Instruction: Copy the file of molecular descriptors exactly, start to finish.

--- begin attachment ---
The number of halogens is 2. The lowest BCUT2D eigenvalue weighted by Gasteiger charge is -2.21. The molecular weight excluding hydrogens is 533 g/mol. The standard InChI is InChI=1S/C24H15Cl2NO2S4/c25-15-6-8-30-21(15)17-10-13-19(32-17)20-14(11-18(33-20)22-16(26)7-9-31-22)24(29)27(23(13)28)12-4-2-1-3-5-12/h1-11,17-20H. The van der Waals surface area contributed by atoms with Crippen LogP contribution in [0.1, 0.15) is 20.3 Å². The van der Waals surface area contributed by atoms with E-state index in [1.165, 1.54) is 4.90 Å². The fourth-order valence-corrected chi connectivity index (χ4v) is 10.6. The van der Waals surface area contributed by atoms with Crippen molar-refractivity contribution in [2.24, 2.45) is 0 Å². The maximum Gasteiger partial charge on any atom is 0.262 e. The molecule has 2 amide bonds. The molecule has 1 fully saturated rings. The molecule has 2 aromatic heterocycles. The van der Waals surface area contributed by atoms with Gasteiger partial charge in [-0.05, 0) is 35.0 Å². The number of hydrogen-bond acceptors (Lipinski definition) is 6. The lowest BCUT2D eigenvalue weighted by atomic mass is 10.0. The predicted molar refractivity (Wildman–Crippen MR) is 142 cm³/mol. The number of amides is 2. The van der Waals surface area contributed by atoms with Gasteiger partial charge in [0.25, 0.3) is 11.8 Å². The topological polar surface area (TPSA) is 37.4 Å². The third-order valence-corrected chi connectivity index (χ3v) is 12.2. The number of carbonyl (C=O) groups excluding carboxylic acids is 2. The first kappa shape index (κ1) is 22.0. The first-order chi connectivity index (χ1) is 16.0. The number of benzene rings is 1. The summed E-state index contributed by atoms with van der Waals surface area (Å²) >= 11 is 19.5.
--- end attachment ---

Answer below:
The number of halogens is 2. The lowest BCUT2D eigenvalue weighted by Gasteiger charge is -2.21. The molecular weight excluding hydrogens is 533 g/mol. The standard InChI is InChI=1S/C24H15Cl2NO2S4/c25-15-6-8-30-21(15)17-10-13-19(32-17)20-14(11-18(33-20)22-16(26)7-9-31-22)24(29)27(23(13)28)12-4-2-1-3-5-12/h1-11,17-20H. The van der Waals surface area contributed by atoms with Crippen LogP contribution in [0.1, 0.15) is 20.3 Å². The van der Waals surface area contributed by atoms with E-state index in [1.165, 1.54) is 4.90 Å². The fourth-order valence-corrected chi connectivity index (χ4v) is 10.6. The van der Waals surface area contributed by atoms with Crippen molar-refractivity contribution in [2.24, 2.45) is 0 Å². The maximum Gasteiger partial charge on any atom is 0.262 e. The molecule has 2 amide bonds. The molecule has 1 fully saturated rings. The molecule has 2 aromatic heterocycles. The van der Waals surface area contributed by atoms with Gasteiger partial charge in [-0.05, 0) is 35.0 Å². The number of hydrogen-bond acceptors (Lipinski definition) is 6. The lowest BCUT2D eigenvalue weighted by atomic mass is 10.0. The predicted molar refractivity (Wildman–Crippen MR) is 142 cm³/mol. The number of amides is 2. The van der Waals surface area contributed by atoms with Gasteiger partial charge in [0.25, 0.3) is 11.8 Å². The topological polar surface area (TPSA) is 37.4 Å². The third-order valence-corrected chi connectivity index (χ3v) is 12.2. The number of carbonyl (C=O) groups excluding carboxylic acids is 2. The first kappa shape index (κ1) is 22.0. The first-order chi connectivity index (χ1) is 16.0. The number of benzene rings is 1. The summed E-state index contributed by atoms with van der Waals surface area (Å²) >= 11 is 19.5.